‘Baby driver’ literally turns heist movie genre on its ear, set to slick soundtrack k electric jobs


Buckle up for Baby Driver, a movie so full throttle cool that you want to fist bump the screen. Style is the substance of Edgar Wright’s inventive heist flick, a fresh, masterful synching of music and getaway mayhem, as if La La Land’s traffic jam was moving, armed and dangerous.

Everything moves to the beat, even beatdowns. Car chases become interpretive dances of destruction, drums and bullets pound staccato in tandem. Wright takes music video literalization to breathtaking heights. Baby Driver doesn’t operate from its hero’s point of view but rather his point of hearing, essentially the same thing. Wright’s ingenious approach literally turns the genre on its ear.

Baby (Ansel Elgort) is a getaway driver for a heist arranger named Doc (Kevin Spacey), his "lucky charm," the only guy Doc works with more than once. Baby is terrific at what he does, if unorthodox about it. Plagued by tinnitus, Baby tunes out his distracting "hum in the drum" with ear buds hooked to iPods loaded with killer tracks timed to driving assignments and daily activities.

Baby Driver would be merely eccentric without the precision Wright, cinematographer Bill Pope and editors Jonathan Amos and Paul Machliss bring to the aural-action conceit. They’re all-in from the opening shots of Baby waiting for robbers in rhythm with Bellbottoms by the Jon Spencer Blues Explosion, their movie growing more irresistible by the second. The song, a collision of metal guitar and violins, becomes a note-for-note soundtrack to tire-squealing survival, too fast, too furious to peel your eyes away.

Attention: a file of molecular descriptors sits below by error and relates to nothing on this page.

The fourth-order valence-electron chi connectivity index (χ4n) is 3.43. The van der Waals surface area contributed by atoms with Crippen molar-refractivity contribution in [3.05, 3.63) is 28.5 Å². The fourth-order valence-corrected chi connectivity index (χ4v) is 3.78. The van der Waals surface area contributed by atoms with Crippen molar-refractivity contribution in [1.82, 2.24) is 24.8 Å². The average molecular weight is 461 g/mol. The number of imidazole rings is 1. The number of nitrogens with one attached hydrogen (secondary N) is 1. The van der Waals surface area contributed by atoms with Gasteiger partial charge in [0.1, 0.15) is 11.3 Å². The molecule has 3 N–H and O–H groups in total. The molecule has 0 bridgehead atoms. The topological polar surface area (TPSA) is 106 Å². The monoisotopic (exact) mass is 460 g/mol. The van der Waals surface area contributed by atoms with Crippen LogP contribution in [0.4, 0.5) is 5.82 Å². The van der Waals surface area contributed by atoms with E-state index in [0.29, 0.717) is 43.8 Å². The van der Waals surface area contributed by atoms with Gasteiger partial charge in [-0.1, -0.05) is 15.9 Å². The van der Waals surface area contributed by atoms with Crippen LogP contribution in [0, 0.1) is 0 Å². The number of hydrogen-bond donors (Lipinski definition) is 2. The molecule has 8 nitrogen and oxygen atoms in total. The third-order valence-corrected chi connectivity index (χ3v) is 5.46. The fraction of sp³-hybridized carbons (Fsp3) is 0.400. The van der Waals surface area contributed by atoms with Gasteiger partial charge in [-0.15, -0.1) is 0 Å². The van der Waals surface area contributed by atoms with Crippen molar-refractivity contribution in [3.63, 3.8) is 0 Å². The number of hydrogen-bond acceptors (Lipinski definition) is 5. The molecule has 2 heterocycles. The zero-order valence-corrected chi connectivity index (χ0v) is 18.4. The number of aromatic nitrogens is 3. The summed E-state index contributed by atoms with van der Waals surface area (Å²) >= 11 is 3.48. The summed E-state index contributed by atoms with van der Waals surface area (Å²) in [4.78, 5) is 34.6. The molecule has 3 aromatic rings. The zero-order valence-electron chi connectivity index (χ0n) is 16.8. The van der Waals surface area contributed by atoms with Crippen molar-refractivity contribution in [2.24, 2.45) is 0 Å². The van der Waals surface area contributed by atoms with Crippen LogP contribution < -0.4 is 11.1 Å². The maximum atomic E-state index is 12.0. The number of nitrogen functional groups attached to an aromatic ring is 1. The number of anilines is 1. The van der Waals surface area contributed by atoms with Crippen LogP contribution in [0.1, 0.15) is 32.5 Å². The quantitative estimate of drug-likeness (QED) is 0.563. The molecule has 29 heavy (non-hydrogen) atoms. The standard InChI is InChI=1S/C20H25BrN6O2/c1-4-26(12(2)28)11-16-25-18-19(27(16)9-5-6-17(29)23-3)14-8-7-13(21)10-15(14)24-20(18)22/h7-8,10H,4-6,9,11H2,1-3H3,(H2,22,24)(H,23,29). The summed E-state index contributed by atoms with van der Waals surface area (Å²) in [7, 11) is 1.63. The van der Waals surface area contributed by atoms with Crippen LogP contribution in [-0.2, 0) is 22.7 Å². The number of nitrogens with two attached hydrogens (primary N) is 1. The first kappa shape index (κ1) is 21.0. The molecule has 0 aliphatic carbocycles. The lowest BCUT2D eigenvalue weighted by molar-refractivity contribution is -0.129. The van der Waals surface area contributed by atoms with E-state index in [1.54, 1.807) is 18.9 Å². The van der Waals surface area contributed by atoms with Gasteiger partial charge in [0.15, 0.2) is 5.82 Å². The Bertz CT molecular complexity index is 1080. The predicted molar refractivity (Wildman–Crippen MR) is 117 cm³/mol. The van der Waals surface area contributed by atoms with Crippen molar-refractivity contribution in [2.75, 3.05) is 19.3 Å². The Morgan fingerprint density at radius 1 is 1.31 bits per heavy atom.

No time to catch our breath before Baby’s bopping down the street over opening credits to Bob and Earl’s original Harlem Shuffle, not the Stones’. Baby’s light on his feet except on the gas pedal, Pope’s camera tracking Elgort’s street stride dance to music only he and we hear. He’s picking up coffees for Doc and the gang, needing no caffeine himself. Two scenes and you’re in love with this character, his milieu and Wright’s energetic vibe.

Doc has another job for Baby, an armored car robbery with a lowlife crew led by hot-headed Bats (Jamie Foxx). He doesn’t trust Baby’s silent immersion in music, although Buddy (Jon Hamm at his scuzziest) and Darling (Eiza González) don’t mind. Baby expects this to be his last drive, paying off a debt to Doc. That’s what he tells his deaf guardian, Joseph (C.J. Jones), in sign language, and new crush Deborah (Lily James), a diner waiter on Baby’s musical wavelength.

On rare occasions when Baby Driver idles, it’s in a romantic gear. Despite his occupation, Baby and Deborah are innocents in love amid eloquently profane criminal circumstances, like Clarence and Alabama in True Romance, a movie this one’s rush often feels like. Baby and Deborah deserve her dream of an escape west "with a car I can’t afford and a plan I don’t have" but there’s no guarantee in this bloody, breakneck world.

For every Beck, Sam & Dave or Carla Thomas ballad this couple needs, there’s the Damned, Bongolia and Blur for Baby’s getaway drives, timed to each maneuver including a nifty drift to flip the script on spike strips. Hocus Pocus by Focus is music to firefight by. Dave Brubeck drowns out Doc’s layout of the robbery plan, an homage to and improvement upon a cliche. When the scheme hits a glitch, so will Baby’s mix.

On the other hand, Wright’s scheme comes off without a hitch, pumping life into another stale genre after he did it for zombies ( Shaun of the Dead), buddy-cops ( Hot Fuzz) and alien invasions ( The World’s End). Baby Driver tops them all, a rabid puppy of a movie with a slot on my 10 best movies of of 2017 list.